Consequently, Byrne and Russon's distinction between action level imitation and program level imitation falters on goal imputation for motor act sequences which is grounded on what amounts to the "compassionate introspection" of the researcher,. For instance, in the authors' own words: "In some cases (of orangutan behaviour), their goals were clearly those of the humans, for whatever reason" ( 2.6). "Clearly" to whom one may ask, if the reason turns out to be obscure? Similarly, "... her behaviour made sense only with this goal in mind" ( 2.6). Is "last attempt at making sense" strong enough support for goal imputation? And so on.

For a number of years now I have propounded for behaviour a gradient descent model eschewing the pitfalls of goal imputation (Jorion 1990: 94-97; 1994: 94-98: 1997: 3-4). Within such framework consistent with methodological behaviourism, any sequence of animal (and human) behaviour can be modelled as a frustration/satisfaction gradient descent within the animal's (human being's) potentiality-space as determined by its knowledge, inventiveness and current state of its surrounding universe.

I will illustrate this on examples from the text. A human being reaches satisfaction (relaxation of frustration) when achieving to light a stick dipped in kerosene. An orangutan reaches satisfaction when human bystanders burst with laughter, caused by her failing to light a stick dipped in kerosene despite astute "aping" (2.6). "Failing" to ignite the stick belongs here fully to the ape's successful strategy (pace Byrne & Russon: "Despite failure to effectively execute the entire program of fire-making..." 2.6) as her satisfaction results from the laughter, the fire-making being foreign to her monkey business.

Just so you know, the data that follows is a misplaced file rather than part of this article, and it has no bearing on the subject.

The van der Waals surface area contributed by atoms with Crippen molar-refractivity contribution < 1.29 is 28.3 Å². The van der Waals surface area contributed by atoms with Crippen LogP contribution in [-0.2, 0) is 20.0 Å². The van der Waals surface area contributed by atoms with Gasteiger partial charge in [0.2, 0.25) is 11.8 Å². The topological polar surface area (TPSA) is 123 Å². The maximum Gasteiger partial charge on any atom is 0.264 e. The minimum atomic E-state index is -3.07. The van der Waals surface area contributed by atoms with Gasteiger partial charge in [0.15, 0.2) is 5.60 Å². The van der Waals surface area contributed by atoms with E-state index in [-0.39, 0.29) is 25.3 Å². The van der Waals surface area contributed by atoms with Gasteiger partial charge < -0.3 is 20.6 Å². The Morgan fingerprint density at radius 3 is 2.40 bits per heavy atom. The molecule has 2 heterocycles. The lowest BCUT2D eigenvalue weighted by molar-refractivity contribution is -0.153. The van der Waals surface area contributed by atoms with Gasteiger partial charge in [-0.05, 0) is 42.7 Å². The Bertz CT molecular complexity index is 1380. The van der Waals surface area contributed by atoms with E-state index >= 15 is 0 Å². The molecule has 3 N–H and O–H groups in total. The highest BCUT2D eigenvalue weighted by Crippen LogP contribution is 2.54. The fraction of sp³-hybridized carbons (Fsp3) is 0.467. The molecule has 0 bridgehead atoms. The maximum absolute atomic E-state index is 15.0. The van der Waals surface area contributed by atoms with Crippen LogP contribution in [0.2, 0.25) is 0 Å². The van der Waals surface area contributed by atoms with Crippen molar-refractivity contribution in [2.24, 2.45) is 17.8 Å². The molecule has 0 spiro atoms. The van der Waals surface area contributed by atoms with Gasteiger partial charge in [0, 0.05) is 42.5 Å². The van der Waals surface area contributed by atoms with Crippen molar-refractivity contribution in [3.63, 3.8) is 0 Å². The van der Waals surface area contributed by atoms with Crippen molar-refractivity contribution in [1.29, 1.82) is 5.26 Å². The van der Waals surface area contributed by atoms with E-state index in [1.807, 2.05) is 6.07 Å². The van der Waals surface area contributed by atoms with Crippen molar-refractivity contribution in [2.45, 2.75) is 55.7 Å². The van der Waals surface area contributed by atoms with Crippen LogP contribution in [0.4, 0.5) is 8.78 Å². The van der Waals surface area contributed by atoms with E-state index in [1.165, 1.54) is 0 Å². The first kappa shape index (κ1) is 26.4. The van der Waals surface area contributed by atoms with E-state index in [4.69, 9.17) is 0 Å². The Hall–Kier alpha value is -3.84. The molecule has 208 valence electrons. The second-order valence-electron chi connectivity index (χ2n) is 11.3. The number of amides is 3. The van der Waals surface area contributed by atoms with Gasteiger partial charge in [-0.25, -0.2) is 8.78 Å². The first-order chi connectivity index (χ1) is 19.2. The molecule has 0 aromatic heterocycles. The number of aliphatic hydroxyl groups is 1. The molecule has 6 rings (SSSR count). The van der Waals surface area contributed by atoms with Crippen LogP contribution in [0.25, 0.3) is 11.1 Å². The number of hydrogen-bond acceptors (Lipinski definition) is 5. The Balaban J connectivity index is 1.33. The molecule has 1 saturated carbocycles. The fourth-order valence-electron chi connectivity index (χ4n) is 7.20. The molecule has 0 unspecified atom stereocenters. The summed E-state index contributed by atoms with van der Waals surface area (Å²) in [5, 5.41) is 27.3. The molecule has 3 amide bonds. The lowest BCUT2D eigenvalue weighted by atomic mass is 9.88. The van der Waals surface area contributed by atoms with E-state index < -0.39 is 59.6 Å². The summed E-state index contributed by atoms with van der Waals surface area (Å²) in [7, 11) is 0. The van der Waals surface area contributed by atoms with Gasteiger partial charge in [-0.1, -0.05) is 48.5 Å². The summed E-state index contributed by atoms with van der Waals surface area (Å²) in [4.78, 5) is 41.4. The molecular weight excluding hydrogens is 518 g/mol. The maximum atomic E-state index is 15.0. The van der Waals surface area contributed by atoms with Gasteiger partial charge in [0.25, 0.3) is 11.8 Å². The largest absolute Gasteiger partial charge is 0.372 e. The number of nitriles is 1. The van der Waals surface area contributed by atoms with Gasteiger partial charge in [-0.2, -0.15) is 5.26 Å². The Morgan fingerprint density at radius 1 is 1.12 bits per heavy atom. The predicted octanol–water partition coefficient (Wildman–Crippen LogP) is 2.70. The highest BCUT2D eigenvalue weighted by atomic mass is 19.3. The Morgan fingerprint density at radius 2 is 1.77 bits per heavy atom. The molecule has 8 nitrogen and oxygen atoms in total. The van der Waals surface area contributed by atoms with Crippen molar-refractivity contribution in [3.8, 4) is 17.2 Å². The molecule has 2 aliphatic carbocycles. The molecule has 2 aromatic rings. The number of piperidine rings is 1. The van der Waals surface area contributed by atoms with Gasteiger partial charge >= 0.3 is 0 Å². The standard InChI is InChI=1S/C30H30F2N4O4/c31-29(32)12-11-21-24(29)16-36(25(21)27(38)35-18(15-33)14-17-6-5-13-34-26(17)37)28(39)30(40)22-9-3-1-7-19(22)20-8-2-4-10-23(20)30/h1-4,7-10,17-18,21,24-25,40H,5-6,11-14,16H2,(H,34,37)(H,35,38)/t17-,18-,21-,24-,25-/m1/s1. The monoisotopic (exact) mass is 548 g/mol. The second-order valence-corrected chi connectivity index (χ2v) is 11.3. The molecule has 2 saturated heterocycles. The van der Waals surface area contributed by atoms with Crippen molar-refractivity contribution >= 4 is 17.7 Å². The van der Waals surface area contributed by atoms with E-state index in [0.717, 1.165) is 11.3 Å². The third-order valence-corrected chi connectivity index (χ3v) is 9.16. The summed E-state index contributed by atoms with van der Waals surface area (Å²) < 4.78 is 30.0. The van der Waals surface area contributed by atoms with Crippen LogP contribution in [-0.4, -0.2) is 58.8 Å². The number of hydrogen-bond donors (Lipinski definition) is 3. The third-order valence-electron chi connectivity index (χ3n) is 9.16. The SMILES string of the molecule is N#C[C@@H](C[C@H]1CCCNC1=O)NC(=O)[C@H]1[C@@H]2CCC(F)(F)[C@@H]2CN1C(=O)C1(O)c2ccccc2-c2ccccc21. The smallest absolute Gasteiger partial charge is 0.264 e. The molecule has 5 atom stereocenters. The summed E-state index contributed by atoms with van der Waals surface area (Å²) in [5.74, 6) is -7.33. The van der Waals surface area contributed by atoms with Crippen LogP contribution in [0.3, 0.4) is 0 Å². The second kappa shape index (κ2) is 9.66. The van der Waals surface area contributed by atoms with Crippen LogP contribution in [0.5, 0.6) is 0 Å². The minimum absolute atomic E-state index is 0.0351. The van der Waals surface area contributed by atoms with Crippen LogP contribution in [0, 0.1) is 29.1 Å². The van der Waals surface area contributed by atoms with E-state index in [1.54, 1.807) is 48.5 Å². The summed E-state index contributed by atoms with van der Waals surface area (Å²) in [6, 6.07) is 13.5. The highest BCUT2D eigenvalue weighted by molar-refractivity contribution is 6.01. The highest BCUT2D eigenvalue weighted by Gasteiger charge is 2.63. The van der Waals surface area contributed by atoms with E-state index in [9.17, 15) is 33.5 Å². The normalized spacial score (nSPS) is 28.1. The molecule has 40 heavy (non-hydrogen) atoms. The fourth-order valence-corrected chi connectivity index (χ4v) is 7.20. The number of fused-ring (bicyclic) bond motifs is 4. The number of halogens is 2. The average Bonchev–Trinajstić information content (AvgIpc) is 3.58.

Similarly in the other example of orangutan behaviour, when satisfaction is not obtained through successfully washing clothes (apes wear no clothes) but through having the "obligingly shrieking staff" jump into the water (2.6). Byrne & Russon's choice of the word "obligingly" betrays their being fully aware that the ape is not seeking satisfaction through washing clothes but through interacting with the human actors on the scene. That once the staff is in the water the orangutan then diligently goes about washing the clothes, is not problematic: it is a perfect example of stimulus enhancement as defined by the authors "the tendency to pay attention to, or aim responses towards, a particular place or objects in the environment after observing a conspecific's (here human beings) actions at that place or in conjunction with those objects" (1.2).